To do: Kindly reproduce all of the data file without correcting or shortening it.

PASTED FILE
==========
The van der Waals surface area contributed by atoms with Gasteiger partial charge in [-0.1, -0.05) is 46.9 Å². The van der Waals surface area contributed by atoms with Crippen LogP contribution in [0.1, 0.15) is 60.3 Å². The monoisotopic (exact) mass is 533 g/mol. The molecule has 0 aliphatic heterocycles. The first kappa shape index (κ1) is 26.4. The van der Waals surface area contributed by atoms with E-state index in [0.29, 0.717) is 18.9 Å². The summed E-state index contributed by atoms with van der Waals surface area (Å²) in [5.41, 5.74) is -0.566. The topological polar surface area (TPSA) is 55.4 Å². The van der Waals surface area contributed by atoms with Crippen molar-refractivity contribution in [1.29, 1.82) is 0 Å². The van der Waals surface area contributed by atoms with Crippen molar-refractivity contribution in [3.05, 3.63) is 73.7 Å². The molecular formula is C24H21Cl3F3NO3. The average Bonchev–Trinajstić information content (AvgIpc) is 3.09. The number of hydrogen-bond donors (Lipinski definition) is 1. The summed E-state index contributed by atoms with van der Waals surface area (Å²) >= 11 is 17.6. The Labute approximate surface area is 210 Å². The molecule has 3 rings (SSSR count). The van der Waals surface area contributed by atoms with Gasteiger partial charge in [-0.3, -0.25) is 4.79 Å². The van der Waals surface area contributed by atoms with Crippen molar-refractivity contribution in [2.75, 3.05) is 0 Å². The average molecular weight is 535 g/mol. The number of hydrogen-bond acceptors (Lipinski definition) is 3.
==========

The van der Waals surface area contributed by atoms with Gasteiger partial charge in [-0.1, -0.05) is 46.9 Å². The van der Waals surface area contributed by atoms with Crippen LogP contribution in [0.1, 0.15) is 60.3 Å². The monoisotopic (exact) mass is 533 g/mol. The molecule has 0 aliphatic heterocycles. The first kappa shape index (κ1) is 26.4. The van der Waals surface area contributed by atoms with E-state index in [0.29, 0.717) is 18.9 Å². The summed E-state index contributed by atoms with van der Waals surface area (Å²) in [5.41, 5.74) is -0.566. The topological polar surface area (TPSA) is 55.4 Å². The van der Waals surface area contributed by atoms with Crippen molar-refractivity contribution in [1.29, 1.82) is 0 Å². The van der Waals surface area contributed by atoms with Crippen molar-refractivity contribution in [3.05, 3.63) is 73.7 Å². The molecular formula is C24H21Cl3F3NO3. The average Bonchev–Trinajstić information content (AvgIpc) is 3.09. The number of hydrogen-bond donors (Lipinski definition) is 1. The summed E-state index contributed by atoms with van der Waals surface area (Å²) >= 11 is 17.6. The Labute approximate surface area is 210 Å². The molecule has 3 rings (SSSR count). The van der Waals surface area contributed by atoms with Gasteiger partial charge in [-0.3, -0.25) is 4.79 Å². The van der Waals surface area contributed by atoms with Crippen molar-refractivity contribution in [2.75, 3.05) is 0 Å². The average molecular weight is 535 g/mol. The number of hydrogen-bond acceptors (Lipinski definition) is 3.